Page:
Hine gives three sets of step-by-step directions to students with different devices. Expressing frustration , the teacher gives another set of directions for students using Chromebooks. In asking students to share lab reports across computers, Hine gives more instructions for how students can share.

Students turn to task and they begin assessing each other’s lab reports using the criteria in the rubric. I look around the room and see that all students appear to be on task. Hine moves among students’ desks checking their screens, solving technical glitches and answering questions.

Teacher tells class that they have 10 more minutes before end of activity. He tells class: “If you see anything missing on their partner’s lab, tell them and help. Give constructive criticism, please,” he adds.

Hine gives five and three minute warnings.

For those, the teachers says, “who have finished, submit your review and go ahead and read overview on your screens about instructional videos.”

He then asks everyone to submit their review and to close the lids of their computers when they have clicked “submit.”

Now, Hine segues to second and last activity of the 90-minute lesson: students making instructional videos to show how the class, divided into pairs and trios, will solve problems about different projectiles’ velocity, range, etc. that teacher had assigned to them. For the next seven minutes, Hine, standing at the white board in the front of the room, reviews each of the five steps in making a problem solving video: diagram their solution of problem, write the necessary formulas, do the story board, take photos of what they have done, where they put their names, and doing voiceovers, etc.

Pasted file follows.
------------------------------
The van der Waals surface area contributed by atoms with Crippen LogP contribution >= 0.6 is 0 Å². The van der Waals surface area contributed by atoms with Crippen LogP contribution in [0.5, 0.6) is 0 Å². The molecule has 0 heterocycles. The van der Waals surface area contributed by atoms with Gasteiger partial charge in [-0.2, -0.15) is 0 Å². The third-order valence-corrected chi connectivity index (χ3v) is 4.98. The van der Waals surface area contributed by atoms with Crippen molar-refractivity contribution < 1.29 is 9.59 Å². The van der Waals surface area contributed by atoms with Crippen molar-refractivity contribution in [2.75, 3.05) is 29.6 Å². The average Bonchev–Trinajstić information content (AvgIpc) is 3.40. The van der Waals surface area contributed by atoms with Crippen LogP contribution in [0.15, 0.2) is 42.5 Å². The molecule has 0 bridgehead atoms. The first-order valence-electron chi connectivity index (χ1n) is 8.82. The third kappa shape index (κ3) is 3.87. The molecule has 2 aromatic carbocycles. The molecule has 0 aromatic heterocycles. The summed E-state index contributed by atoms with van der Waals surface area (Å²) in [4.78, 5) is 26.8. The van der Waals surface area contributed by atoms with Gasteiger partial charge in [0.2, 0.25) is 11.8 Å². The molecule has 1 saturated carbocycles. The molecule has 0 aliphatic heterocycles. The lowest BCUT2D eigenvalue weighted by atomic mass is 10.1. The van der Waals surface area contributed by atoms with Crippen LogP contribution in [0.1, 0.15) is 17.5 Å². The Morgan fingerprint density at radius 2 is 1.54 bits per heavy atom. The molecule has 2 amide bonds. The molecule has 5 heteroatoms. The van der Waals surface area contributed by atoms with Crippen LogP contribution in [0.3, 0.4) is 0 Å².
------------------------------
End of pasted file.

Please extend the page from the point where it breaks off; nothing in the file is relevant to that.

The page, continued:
Hine assigns a problem to each group (e.g., “A basketball referee tosses the ball straight up for the starting tip-off. At what velocity must a basketball player leave the ground to rise 1.25 m above the floor in an attempt to get the ball?”). For a list of all the problems assigned to students, see here.

Some students ask questions about whether they can use paper and pen (Hine says “yes”) to questions about the different problems including : “when is the video due?” Teacher points out the tubs of materials on the front lab table (e.g., markers for the white boards attached to each cluster of desks; iPods to do the filming for students whose devices lack a camera).